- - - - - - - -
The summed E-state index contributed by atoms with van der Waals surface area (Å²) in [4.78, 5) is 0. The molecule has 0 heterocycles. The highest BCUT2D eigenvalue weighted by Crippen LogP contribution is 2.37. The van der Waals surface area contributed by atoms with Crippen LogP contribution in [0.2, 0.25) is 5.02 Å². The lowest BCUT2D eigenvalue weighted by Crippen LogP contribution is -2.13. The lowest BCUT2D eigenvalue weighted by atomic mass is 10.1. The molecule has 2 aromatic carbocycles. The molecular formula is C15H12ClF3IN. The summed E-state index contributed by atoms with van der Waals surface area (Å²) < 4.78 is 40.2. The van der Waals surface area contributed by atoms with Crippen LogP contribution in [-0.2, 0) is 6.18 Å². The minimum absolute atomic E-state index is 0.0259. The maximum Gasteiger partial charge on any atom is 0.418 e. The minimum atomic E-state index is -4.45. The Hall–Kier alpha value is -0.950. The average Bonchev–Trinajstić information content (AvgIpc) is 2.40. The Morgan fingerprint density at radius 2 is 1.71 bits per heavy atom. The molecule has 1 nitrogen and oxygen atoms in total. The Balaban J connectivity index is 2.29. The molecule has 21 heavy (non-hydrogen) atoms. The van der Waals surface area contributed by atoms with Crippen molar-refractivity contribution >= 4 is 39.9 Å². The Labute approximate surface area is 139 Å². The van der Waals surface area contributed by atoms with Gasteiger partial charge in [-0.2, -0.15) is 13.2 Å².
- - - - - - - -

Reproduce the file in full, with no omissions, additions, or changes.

The summed E-state index contributed by atoms with van der Waals surface area (Å²) in [4.78, 5) is 0. The molecule has 0 heterocycles. The highest BCUT2D eigenvalue weighted by Crippen LogP contribution is 2.37. The van der Waals surface area contributed by atoms with Crippen LogP contribution in [0.2, 0.25) is 5.02 Å². The lowest BCUT2D eigenvalue weighted by Crippen LogP contribution is -2.13. The lowest BCUT2D eigenvalue weighted by atomic mass is 10.1. The molecule has 2 aromatic carbocycles. The molecular formula is C15H12ClF3IN. The summed E-state index contributed by atoms with van der Waals surface area (Å²) < 4.78 is 40.2. The van der Waals surface area contributed by atoms with Crippen LogP contribution in [-0.2, 0) is 6.18 Å². The minimum absolute atomic E-state index is 0.0259. The maximum Gasteiger partial charge on any atom is 0.418 e. The minimum atomic E-state index is -4.45. The Hall–Kier alpha value is -0.950. The average Bonchev–Trinajstić information content (AvgIpc) is 2.40. The Morgan fingerprint density at radius 2 is 1.71 bits per heavy atom. The molecule has 1 nitrogen and oxygen atoms in total. The Balaban J connectivity index is 2.29. The molecule has 21 heavy (non-hydrogen) atoms. The van der Waals surface area contributed by atoms with Crippen molar-refractivity contribution >= 4 is 39.9 Å². The Labute approximate surface area is 139 Å². The van der Waals surface area contributed by atoms with Gasteiger partial charge in [-0.2, -0.15) is 13.2 Å².